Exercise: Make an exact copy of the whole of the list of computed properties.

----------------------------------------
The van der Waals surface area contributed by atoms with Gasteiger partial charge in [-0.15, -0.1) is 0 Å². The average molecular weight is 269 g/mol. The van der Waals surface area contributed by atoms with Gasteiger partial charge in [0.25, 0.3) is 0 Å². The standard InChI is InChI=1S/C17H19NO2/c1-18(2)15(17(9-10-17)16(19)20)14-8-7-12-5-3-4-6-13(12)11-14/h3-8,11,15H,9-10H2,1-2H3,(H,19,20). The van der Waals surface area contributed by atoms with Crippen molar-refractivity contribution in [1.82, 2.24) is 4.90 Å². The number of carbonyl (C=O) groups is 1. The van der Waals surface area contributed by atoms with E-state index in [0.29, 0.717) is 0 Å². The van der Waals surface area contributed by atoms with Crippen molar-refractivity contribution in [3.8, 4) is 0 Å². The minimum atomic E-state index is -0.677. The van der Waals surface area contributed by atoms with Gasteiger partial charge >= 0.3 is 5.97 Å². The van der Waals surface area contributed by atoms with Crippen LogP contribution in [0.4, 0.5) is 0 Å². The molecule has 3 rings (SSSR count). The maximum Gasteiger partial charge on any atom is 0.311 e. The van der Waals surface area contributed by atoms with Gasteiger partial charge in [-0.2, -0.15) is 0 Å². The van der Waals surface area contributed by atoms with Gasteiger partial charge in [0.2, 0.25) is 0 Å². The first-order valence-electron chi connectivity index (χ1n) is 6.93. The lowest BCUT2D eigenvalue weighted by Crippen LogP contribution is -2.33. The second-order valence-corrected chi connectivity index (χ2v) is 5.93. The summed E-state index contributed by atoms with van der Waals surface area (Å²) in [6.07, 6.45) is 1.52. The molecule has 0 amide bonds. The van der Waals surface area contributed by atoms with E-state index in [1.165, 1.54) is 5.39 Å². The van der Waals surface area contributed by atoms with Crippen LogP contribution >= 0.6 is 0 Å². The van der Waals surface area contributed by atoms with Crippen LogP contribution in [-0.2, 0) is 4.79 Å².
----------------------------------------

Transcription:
The van der Waals surface area contributed by atoms with Gasteiger partial charge in [-0.15, -0.1) is 0 Å². The average molecular weight is 269 g/mol. The van der Waals surface area contributed by atoms with Gasteiger partial charge in [0.25, 0.3) is 0 Å². The standard InChI is InChI=1S/C17H19NO2/c1-18(2)15(17(9-10-17)16(19)20)14-8-7-12-5-3-4-6-13(12)11-14/h3-8,11,15H,9-10H2,1-2H3,(H,19,20). The van der Waals surface area contributed by atoms with Crippen molar-refractivity contribution in [1.82, 2.24) is 4.90 Å². The number of carbonyl (C=O) groups is 1. The van der Waals surface area contributed by atoms with E-state index in [0.29, 0.717) is 0 Å². The van der Waals surface area contributed by atoms with Crippen molar-refractivity contribution in [3.8, 4) is 0 Å². The minimum atomic E-state index is -0.677. The van der Waals surface area contributed by atoms with Gasteiger partial charge >= 0.3 is 5.97 Å². The van der Waals surface area contributed by atoms with Crippen LogP contribution in [0.4, 0.5) is 0 Å². The molecule has 3 rings (SSSR count). The maximum Gasteiger partial charge on any atom is 0.311 e. The van der Waals surface area contributed by atoms with Gasteiger partial charge in [-0.2, -0.15) is 0 Å². The van der Waals surface area contributed by atoms with Gasteiger partial charge in [0.2, 0.25) is 0 Å². The first-order valence-electron chi connectivity index (χ1n) is 6.93. The lowest BCUT2D eigenvalue weighted by Crippen LogP contribution is -2.33. The second-order valence-corrected chi connectivity index (χ2v) is 5.93. The summed E-state index contributed by atoms with van der Waals surface area (Å²) in [6.07, 6.45) is 1.52. The molecule has 0 amide bonds. The van der Waals surface area contributed by atoms with E-state index in [1.165, 1.54) is 5.39 Å². The van der Waals surface area contributed by atoms with Crippen LogP contribution >= 0.6 is 0 Å². The van der Waals surface area contributed by atoms with Crippen LogP contribution in [-0.2, 0) is 4.79 Å².